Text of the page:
In the midst of a pandemic, it’s hard to remember that at some point, the economy will come online again and companies will have to resume hiring—and in many cases, hire for spots that were vacated during the crisis. It’s going to be a big swing, from an economy with talent scarcity to one with potentially high unemployment and a remote work attitude. But how will recruitment planning look after COVID-19?

“I think HR will change drastically in the coming months, particularly in hiring and training,” says Emily Goodson, CEO of CultureSmart, an HR consulting firm.

As you’re prepping for hiring in the future, keep the following strategies in mind:

In the short-term
Have a succession plan

Now, more than ever, companies should be thinking about what happens if their CEO gets sick. Large companies tend to have these succession plans, but smaller operations often don’t document everything, which can leave them unprepared for emergencies.

“They need to talk about who’s going to be making those decisions,” Goodson says. “Outline, in every department, who makes the key decisions and, if that person is sick, who’s going to make them in their absence. I think that’s vital to companies moving forward.”

Get your remote technology online

Being able to offer video interviews will be important. It’s quicker and more efficient, and after months of remote work or video conferencing, recruits will expect that to be an option. But managing a remote workforce requires more than just installing Zoom.

“Yes, virtual interview technology [is important], but aside from that, companies need to make sure their learning can be done virtually and that performance management can be done virtually,” Goodson says. “If you don’t have it, you need to get it.”

Start your hiring patter now

If you wait until your company comes back online to start trying to fill empty roles, you’ll lose valuable time (and talent). Until the economy allows people to get back to work in offices, you should be actively working to fill the roles you’ll need in the future.

“Companies have to keep a steady ‘hum’ on in the public domain,” says Joe Mullings, CEO of the Mullings Group, a search firm in the medical device industry, and CVO of executive recruiting firm MRI. “They need to be on social media platforms, ‘We’re still here, here’s why you want to work with us when we come back online.’”

There’s a significant amount of work that can be done on this before society gets the all-clear. You can be completing initial interviews virtually, doing due diligence and reference checks on candidates and lining up the best talent to come on board. “When we start coming back online, the interviews we do with you are going to be finals,” Mullings says. “So, when that date comes around, my first three weeks are making offers based upon on-site interviews, so I can get my workforce back to work.”

In the long-term
Consider upping your benefits game

This crisis has led a lot of people to be more cognizant of the benefits their company has (or doesn’t have), and many workers may come back to hiring with very structured ideas about the kind of benefits they want and need. Companies may need to be prepared to offer more. That might mean better sick leave policies, more comprehensive health coverage, or other benefits related to people’s well-being.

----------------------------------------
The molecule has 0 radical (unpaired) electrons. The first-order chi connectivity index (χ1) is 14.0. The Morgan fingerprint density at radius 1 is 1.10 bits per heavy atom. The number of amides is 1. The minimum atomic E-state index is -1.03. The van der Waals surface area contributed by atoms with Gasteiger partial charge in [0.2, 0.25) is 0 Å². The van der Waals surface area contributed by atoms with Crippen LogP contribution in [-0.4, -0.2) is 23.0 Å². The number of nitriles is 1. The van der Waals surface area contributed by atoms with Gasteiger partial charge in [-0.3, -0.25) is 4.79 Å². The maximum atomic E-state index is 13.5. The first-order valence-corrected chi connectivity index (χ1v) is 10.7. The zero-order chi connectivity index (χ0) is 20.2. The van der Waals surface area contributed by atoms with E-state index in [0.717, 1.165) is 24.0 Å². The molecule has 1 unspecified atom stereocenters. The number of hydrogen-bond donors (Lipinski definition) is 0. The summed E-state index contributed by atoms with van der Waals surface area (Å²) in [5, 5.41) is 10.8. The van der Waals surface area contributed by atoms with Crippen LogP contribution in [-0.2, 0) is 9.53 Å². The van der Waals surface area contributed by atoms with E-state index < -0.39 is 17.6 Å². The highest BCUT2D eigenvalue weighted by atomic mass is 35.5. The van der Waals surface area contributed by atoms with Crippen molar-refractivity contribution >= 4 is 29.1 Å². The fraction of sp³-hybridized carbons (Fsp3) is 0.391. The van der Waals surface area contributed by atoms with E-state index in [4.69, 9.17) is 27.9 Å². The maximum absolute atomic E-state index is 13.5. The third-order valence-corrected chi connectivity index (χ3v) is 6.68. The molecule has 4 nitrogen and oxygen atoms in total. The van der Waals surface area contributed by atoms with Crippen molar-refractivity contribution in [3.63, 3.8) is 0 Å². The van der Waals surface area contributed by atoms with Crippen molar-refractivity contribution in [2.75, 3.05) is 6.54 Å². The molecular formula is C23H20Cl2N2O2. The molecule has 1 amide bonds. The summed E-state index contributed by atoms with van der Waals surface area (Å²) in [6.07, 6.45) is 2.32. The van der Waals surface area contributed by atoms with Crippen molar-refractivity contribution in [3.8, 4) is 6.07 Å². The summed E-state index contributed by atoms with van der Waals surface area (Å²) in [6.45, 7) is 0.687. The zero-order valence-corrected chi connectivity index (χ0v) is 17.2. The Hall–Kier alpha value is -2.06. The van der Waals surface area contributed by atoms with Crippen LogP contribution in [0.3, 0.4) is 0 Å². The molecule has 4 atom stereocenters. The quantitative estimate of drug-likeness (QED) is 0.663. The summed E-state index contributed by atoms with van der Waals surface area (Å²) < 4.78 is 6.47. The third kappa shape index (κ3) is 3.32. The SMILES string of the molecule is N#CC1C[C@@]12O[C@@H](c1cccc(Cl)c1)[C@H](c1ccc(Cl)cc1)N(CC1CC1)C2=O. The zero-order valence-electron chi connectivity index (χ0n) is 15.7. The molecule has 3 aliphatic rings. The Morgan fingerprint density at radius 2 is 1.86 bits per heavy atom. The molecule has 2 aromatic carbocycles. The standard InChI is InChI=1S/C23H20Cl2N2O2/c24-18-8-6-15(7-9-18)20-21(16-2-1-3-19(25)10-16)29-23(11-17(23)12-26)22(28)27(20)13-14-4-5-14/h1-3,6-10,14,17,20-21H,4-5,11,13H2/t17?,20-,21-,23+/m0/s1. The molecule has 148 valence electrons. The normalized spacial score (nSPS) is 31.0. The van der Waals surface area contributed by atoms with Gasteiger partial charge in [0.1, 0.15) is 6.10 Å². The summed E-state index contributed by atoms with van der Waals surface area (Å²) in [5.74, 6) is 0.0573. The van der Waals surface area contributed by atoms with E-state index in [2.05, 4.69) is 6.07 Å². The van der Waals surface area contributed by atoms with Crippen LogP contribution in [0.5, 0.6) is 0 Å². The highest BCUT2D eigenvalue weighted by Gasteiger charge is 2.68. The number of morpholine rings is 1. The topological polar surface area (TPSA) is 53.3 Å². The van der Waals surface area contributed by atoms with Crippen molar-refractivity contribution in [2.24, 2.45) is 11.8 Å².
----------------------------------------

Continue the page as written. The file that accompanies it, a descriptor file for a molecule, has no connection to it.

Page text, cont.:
“Some of the trends in benefits recently have been better education around workplace mental health, anxiety and financial wellness,” Goodson says. “I think the pandemic has highlighted why those benefits are important, so I think, in the long term, you may see plans addressing those areas more.”

Allow remote work

With three out of four Americans on some type of lockdown, there are millions of employees working remotely, and many are realizing that they’re just as productive at home. Many roles will go permanently remote, and companies run the risk of missing out on talent if they can’t adapt.

“The companies that will be best-equipped for hiring are the companies that master the art of remote work,” says Adrienne Cooper, chief people officer of Fit Small Business. “Organizations can be proactive by developing training methods to translate their in-person skills to the online world.”

Consider interim hires

You may have a lot of spots to fill when the economy starts running again, and that’s a daunting to-do at a time when you’re trying to get back up to speed as quickly as possible. You may need to fill some positions on a temp or interim basis.

“I may make a bunch of bad hires if I try to grab all full-time employees,” Mullings says. “Maybe I bring in people who come in for a four- to eight-week period, just to keep the oar in the water. So, I’m keeping the ship moving forward, and perhaps some of those convert to full time.”

Continue communication

Many companies have been very intentional about internal communications during this crisis. That’s been a big win—and is a practice you should carry forward.

“They’re doing them on a more consistent basis, which is all very positive,” Goodson says. “I think CEOs are being asked to be more intentional and to engage, and I’m hopeful that will be a permanent change that we see with HR departments and executive leadership partnering moving forward.”

Adjust your HR policies

If they aren’t already, codify your work-from-home policies. What’s expected of staff members? How will they stay connected and engaged? What platforms will they use to communicate? When is work time versus private time? How will pay and benefits be handled?

“During Desert Storm, we all had to pull together our military leave policies,” says Lisa Chenofsky Singer, an executive coach with Chenofsky Singer & Associates. “There’s always something that goes on, and you’re chasing the tail end of it, but hopefully you bring yourself around pretty quickly.”